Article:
How many products/services do you offer?
1? 10? 100? 1,000? 10,000?
If you’re interested in minimalist business, I probably don’t have to tell you that less may be a better fit for you than more.
For each product/service you offer, ask:
- Is it making me sufficient profit to continue offering it, or does it have potential?
- Or is it providing me with some peace of mind that makes it otherwise worthwhile?
(Yes, these are the same questions I ask when looking at my expenses and assets).
Here’s how it works for my business.
At SmilingGardener.com, I have just one very comprehensive 12 month online gardening course (in 2015, I used part of it to create a smaller 6 month course that gives people a shorter, more affordable option, but that all came out of the original course, so it’s really just one course with two levels).
One course means just one website, with just one sales letter to promote it, one shopping cart item, one email followup series, etc.
Now, I don’t necessarily suggest you have only one course forever. And I definitely don’t suggest you start out by creating a 12 month, 500 video course. Only a foolish person (me) would do that.
Start with a minimum viable product or service – the simplest thing you can put out there to provide value to people. If you want, you can build on it to create something more valuable over time.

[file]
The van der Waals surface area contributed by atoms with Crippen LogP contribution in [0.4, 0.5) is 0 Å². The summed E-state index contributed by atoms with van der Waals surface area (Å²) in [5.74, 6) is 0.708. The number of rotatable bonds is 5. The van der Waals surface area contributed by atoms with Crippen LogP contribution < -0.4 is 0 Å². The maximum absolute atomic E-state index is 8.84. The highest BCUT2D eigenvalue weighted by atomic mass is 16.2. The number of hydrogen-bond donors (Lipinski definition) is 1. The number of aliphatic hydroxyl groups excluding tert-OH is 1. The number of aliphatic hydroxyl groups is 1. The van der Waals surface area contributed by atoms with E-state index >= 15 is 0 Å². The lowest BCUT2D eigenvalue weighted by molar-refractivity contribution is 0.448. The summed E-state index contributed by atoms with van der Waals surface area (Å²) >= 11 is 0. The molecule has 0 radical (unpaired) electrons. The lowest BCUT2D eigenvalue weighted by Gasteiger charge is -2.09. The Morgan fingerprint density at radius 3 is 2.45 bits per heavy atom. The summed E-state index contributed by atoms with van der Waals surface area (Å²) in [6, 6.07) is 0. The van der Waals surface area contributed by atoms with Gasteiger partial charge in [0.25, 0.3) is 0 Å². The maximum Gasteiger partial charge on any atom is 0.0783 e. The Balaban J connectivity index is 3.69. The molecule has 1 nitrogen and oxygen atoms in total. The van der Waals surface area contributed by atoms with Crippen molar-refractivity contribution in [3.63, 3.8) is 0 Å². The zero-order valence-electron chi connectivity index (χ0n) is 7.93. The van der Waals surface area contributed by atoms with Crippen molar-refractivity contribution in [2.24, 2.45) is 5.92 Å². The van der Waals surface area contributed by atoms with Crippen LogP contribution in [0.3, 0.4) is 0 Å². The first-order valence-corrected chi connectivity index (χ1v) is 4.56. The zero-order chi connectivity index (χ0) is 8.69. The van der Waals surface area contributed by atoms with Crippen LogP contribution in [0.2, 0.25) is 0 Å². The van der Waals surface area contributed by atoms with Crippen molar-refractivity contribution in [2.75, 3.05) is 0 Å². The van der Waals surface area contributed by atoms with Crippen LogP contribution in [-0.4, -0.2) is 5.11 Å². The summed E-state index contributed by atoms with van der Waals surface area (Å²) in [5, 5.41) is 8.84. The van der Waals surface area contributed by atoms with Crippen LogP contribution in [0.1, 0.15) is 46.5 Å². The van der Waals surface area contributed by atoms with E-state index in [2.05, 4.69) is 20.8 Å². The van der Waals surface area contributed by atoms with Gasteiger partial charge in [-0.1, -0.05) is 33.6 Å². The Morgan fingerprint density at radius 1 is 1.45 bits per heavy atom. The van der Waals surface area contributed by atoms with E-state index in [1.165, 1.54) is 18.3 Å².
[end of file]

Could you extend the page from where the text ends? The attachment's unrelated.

Every time you offer a new product or service, there are a whole whack of things that need to happen around marketing it and maintaining it, so my suggestion is don’t create the next one until you have a good reason.
E-commerce means selling things online, and although it can include services, it usually means products.
Some stores make their competitive advantage the selection of tens of thousands of products to serve a particular niche, and that’s fine, but it doesn’t have to be that way.
At SmilingGardener.com, I chose the 10 or so organic fertilizers that I felt were most important for people to use. I wrote detailed sales pages for each product and I talk about all of them regularly in my blog posts.
I wouldn’t say this is the best way to run an e-commerce business, but I would say, it’s a viable minimalist option.
And if you’re going to compete against the giants, your unique proposition is likely to be the extra value you provide, the quality service, perhaps the community you build – rather than the depth of your skus.
If you’re in the service business, doing coaching, consulting, design, etc., and you want to keep things simple, my advice is to consider having a goal of serving fewer clients.
I consult for 2-4 clients per year, and consequently, I spend very little time looking for clients. I barely even have a website for that.
It can be challenging, especially when you’re just starting out, to get four people to pay you enough money to survive, but if you’re interested in minimalist business, I encourage you to consider adopting the mindset from the beginning that you want to provide more value for fewer clients in the long run.
Your Action Step
One way to spend more time on your product or service offerings is to outsource other less important tasks to someone else.